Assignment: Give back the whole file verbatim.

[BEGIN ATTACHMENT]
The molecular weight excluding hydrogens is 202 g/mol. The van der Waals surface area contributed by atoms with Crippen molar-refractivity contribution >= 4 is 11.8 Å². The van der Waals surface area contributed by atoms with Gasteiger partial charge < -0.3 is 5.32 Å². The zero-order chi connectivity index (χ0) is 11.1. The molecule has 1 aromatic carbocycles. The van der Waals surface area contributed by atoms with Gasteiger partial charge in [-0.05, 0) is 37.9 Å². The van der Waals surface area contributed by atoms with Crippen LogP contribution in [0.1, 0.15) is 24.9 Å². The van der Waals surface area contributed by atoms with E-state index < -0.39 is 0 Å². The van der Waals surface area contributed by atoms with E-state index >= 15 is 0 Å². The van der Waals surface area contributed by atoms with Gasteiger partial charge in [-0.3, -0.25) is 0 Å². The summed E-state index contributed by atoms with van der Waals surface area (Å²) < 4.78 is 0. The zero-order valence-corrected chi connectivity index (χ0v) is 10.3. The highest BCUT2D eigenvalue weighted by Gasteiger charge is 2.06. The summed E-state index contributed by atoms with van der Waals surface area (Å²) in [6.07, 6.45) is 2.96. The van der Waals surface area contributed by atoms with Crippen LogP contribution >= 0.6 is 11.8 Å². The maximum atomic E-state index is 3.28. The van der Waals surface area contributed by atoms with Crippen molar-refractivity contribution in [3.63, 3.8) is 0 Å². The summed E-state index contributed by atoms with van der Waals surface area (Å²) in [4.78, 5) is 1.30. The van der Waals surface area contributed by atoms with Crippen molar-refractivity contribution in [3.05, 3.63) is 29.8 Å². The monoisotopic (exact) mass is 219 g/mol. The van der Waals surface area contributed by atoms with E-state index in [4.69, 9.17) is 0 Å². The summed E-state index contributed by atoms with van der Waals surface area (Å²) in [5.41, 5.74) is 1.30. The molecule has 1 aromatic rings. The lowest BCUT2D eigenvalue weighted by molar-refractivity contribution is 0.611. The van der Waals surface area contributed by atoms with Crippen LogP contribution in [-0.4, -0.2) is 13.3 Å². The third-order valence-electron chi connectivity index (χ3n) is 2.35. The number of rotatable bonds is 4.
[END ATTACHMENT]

The molecular weight excluding hydrogens is 202 g/mol. The van der Waals surface area contributed by atoms with Crippen molar-refractivity contribution >= 4 is 11.8 Å². The van der Waals surface area contributed by atoms with Gasteiger partial charge < -0.3 is 5.32 Å². The zero-order chi connectivity index (χ0) is 11.1. The molecule has 1 aromatic carbocycles. The van der Waals surface area contributed by atoms with Gasteiger partial charge in [-0.05, 0) is 37.9 Å². The van der Waals surface area contributed by atoms with Crippen LogP contribution in [0.1, 0.15) is 24.9 Å². The van der Waals surface area contributed by atoms with E-state index < -0.39 is 0 Å². The van der Waals surface area contributed by atoms with E-state index >= 15 is 0 Å². The van der Waals surface area contributed by atoms with Gasteiger partial charge in [-0.3, -0.25) is 0 Å². The summed E-state index contributed by atoms with van der Waals surface area (Å²) < 4.78 is 0. The zero-order valence-corrected chi connectivity index (χ0v) is 10.3. The highest BCUT2D eigenvalue weighted by Gasteiger charge is 2.06. The summed E-state index contributed by atoms with van der Waals surface area (Å²) in [6.07, 6.45) is 2.96. The van der Waals surface area contributed by atoms with Crippen LogP contribution >= 0.6 is 11.8 Å². The maximum atomic E-state index is 3.28. The van der Waals surface area contributed by atoms with Crippen molar-refractivity contribution in [3.63, 3.8) is 0 Å². The summed E-state index contributed by atoms with van der Waals surface area (Å²) in [4.78, 5) is 1.30. The van der Waals surface area contributed by atoms with Crippen molar-refractivity contribution in [3.05, 3.63) is 29.8 Å². The monoisotopic (exact) mass is 219 g/mol. The van der Waals surface area contributed by atoms with E-state index in [4.69, 9.17) is 0 Å². The summed E-state index contributed by atoms with van der Waals surface area (Å²) in [5.41, 5.74) is 1.30. The molecule has 1 aromatic rings. The lowest BCUT2D eigenvalue weighted by molar-refractivity contribution is 0.611. The van der Waals surface area contributed by atoms with Crippen LogP contribution in [-0.4, -0.2) is 13.3 Å². The third-order valence-electron chi connectivity index (χ3n) is 2.35. The number of rotatable bonds is 4.